If you have been accused of a felony crime in California, then it's possible you could be released on bail pending your trial. There are even situations where you could be released from custody by the judge on your own recognizance, commonly known as an “OR release.”
If by chance, you are released from custody, it's considered an issue of trust. In other words, the government has decided to trust that you will show up for court dates later. It's assumed you will not abuse that trust by committing more crimes after release. This trust is often violated.
In a situation where you commit another felony while waiting for your trial, you face enhanced penalties if convicted of both felonies defined by California Penal Code 12022.1 PC.
Put simply, this law imposes additional penalties on felony defendants who commit another felony crime while out on bail or an OR release. For example, the judge can impose a further two years in state prison if the defendant is convicted of both felony crimes. Penal Code 12022.1 PC says:
- “The primary offense means a felony offense for which somebody was released from custody on bail or their own recognizance before final judgment, including appeal disposition, or release has been revoked.
The charge is enhanced once you are re-arrested after posting a bail bond, but it doesn't mean you will not be charged with the new crime for which you were arrested. Instead, it attaches to your original case where you had posted bail.
The original case, when you posted a bail bond, is the primary offense, and the new crime is a secondary offense if re-arrested after posting the bail bond. Our California criminal defense lawyers will examine this law in greater detail below.
Review of Committing a Felony While Out on Bail
The enhanced penalty for felony while on bail is defined under California Penal Code 12022.1 PC. This means you would now have two open criminal cases. If you are convicted of the second case first, the enhancement will only be added if you are convicted of the primary crime.
Perhaps you were arrested for a Penal Code 273.5 PC corporal injury to a spouse? You posted bail to get out of custody and attend the scheduled court dates.
After you make a few court appearances and while your case is still pending, you get involved in another domestic dispute and are re-arrested for the same felony violation of PC 273.5.
This means your original case will add a Penal Code 12022.1 PC enhancement of committing a felony while on bail. This will modify the jail exposure from four years to six years in prison. For the secondary PC 273.5 case, there is a maximum sentence of five years.
The "primary offense" is the initial felony case for which you were arrested before releasing from custody, whether by posting bail or your own recognizance. Next would come to the "secondary offense." After getting released. For the enhanced penalty of two additional years to apply, you have to be convicted of both felony cases.
What Are Some Examples?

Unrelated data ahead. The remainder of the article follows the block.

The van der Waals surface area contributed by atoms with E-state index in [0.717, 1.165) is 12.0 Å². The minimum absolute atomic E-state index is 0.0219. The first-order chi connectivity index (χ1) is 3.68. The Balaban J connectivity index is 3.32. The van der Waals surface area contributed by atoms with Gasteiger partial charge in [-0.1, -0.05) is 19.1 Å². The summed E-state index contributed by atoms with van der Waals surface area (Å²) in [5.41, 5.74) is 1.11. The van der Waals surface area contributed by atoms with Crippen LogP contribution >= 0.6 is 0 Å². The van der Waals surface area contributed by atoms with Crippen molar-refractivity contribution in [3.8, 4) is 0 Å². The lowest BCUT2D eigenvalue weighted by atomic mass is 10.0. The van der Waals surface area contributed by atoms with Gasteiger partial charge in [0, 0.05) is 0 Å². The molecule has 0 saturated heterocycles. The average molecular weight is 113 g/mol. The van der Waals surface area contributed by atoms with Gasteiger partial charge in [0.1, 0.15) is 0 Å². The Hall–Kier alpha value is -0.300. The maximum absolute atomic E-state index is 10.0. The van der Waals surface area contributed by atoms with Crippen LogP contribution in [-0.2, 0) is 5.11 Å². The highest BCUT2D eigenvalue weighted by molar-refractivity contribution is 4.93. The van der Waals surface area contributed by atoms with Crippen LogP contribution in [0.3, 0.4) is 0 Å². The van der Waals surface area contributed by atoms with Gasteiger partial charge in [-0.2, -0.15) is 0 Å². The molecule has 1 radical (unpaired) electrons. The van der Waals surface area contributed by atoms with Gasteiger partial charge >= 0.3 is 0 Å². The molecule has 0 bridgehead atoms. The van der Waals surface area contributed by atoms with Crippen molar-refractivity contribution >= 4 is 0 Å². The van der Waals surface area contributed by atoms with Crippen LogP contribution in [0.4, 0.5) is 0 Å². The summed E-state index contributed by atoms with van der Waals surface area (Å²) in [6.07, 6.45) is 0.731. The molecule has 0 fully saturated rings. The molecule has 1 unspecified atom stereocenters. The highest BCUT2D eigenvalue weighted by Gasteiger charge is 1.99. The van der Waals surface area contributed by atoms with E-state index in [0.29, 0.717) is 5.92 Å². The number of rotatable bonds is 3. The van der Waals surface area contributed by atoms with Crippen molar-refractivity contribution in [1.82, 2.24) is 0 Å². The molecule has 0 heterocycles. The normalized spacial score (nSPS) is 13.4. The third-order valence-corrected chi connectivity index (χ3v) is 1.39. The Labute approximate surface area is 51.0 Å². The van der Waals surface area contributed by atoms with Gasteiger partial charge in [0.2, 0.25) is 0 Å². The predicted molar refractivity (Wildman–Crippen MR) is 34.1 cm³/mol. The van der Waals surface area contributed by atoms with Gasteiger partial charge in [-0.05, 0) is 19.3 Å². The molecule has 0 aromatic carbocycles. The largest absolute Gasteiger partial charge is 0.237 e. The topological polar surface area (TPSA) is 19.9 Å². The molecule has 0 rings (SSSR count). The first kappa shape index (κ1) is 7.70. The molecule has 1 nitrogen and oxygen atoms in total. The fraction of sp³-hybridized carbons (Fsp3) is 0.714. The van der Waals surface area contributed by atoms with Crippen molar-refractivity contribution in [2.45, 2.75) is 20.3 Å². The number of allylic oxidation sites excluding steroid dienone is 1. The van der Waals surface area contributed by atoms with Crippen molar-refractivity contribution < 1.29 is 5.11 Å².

Example 1: Ron faces felony charges of Penal Code 487 PC grand theft and posts bail to get released. While this case is pending, he is arrested again in a stolen vehicle and is charged with Penal Code 487(d)(1) PC felony grand theft auto.
Later, Ron was convicted of the primary crime of grand theft and sentenced to four years in state prison. Later, he was convicted in a second trial for the second offense of grand theft auto and was sentenced to 16 months. In this example, the enhanced penalties would apply, and get an additional two years above his original sentences.
Example 2: Robert is at a bar and gets into an argument in the parking lot, where he strikes someone with a baseball bat. He is arrested for felony assault with a deadly weapon. He posted bail and was released from custody, but he was still angry over the situation. He drives over to the guy's house. He argued and stabs him with a knife.
He now has two counts of Penal Code 245(a)(1) PC assault with a deadly weapon, the primary and secondary offenses. His attorney negotiates a plea agreement to dismiss the second count in exchange for a guilty plea on the first. Thus, he is sentenced to three years in jail.
In this example, the enhanced penalty doesn't apply because he was only convicted of the primary offense, but not both.
What Are the Best Defense Strategies?
Perhaps, as discussed in the example above, we can negotiate with the prosecution to have one of the felony charges either reduced to a lesser misdemeanor crime or have it dismissed like such:
- Negotiating a plea agreement with the District Attorney to dismiss one of the felony cases, or
- Negotiate a reduction in the level of a felony charge to a misdemeanor in cases where a wobbler was charged as a felony;
- Proving insufficient evidence for a conviction forces the prosecutor to drop the case.
Readers should note that If you commit a new misdemeanor crime while out of bail, the additional 2-year enhancement will not be imposed. Still, the judge will likely revoke your bond, keeping you in detention on a no-bail-hold while your felony offense is pending in court.
Likewise, if you are found not guilty in the primary felony case or the charge was dropped, then the enhancement would not apply.
Our experienced legal team can use a variety of legal defenses to help defendants avoid the enhanced penalties for committing a felony while out on bail. Recall that the enhancement will only apply in a situation where you are convicted of both felony crimes.
Perhaps we could negotiate prefiling with the prosecutor and law enforcement to persuade them not to file formal felony criminal charges in the first place.
Eisner Gorin LLP is located in Los Angeles, California. You can contact us for an initial case review by phone or use the contact form.